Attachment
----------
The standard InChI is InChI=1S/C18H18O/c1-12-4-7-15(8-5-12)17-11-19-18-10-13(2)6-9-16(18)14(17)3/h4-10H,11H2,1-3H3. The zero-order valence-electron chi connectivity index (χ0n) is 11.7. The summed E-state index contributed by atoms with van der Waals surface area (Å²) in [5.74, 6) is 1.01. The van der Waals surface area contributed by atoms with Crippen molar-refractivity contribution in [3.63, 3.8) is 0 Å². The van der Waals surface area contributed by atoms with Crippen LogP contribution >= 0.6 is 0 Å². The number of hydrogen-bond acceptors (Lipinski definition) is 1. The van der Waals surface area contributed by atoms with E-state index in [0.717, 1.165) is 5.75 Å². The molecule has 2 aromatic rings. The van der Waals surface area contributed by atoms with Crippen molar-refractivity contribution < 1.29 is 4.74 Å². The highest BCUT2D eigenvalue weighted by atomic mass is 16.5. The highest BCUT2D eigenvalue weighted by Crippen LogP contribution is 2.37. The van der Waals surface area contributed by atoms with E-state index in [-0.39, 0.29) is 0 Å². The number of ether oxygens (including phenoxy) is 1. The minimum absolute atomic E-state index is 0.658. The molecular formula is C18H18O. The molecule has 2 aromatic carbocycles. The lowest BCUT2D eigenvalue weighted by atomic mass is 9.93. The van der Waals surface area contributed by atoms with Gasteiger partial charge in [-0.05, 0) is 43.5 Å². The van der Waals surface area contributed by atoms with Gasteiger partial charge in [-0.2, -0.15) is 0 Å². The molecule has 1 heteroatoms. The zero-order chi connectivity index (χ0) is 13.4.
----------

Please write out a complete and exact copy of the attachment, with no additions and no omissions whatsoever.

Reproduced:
The standard InChI is InChI=1S/C18H18O/c1-12-4-7-15(8-5-12)17-11-19-18-10-13(2)6-9-16(18)14(17)3/h4-10H,11H2,1-3H3. The zero-order valence-electron chi connectivity index (χ0n) is 11.7. The summed E-state index contributed by atoms with van der Waals surface area (Å²) in [5.74, 6) is 1.01. The van der Waals surface area contributed by atoms with Crippen molar-refractivity contribution in [3.63, 3.8) is 0 Å². The van der Waals surface area contributed by atoms with Crippen LogP contribution >= 0.6 is 0 Å². The number of hydrogen-bond acceptors (Lipinski definition) is 1. The van der Waals surface area contributed by atoms with E-state index in [0.717, 1.165) is 5.75 Å². The molecule has 2 aromatic rings. The van der Waals surface area contributed by atoms with Crippen molar-refractivity contribution < 1.29 is 4.74 Å². The highest BCUT2D eigenvalue weighted by atomic mass is 16.5. The highest BCUT2D eigenvalue weighted by Crippen LogP contribution is 2.37. The van der Waals surface area contributed by atoms with E-state index in [-0.39, 0.29) is 0 Å². The number of ether oxygens (including phenoxy) is 1. The minimum absolute atomic E-state index is 0.658. The molecular formula is C18H18O. The molecule has 2 aromatic carbocycles. The lowest BCUT2D eigenvalue weighted by atomic mass is 9.93. The van der Waals surface area contributed by atoms with Gasteiger partial charge in [-0.05, 0) is 43.5 Å². The van der Waals surface area contributed by atoms with Gasteiger partial charge in [-0.2, -0.15) is 0 Å². The molecule has 1 heteroatoms. The zero-order chi connectivity index (χ0) is 13.4.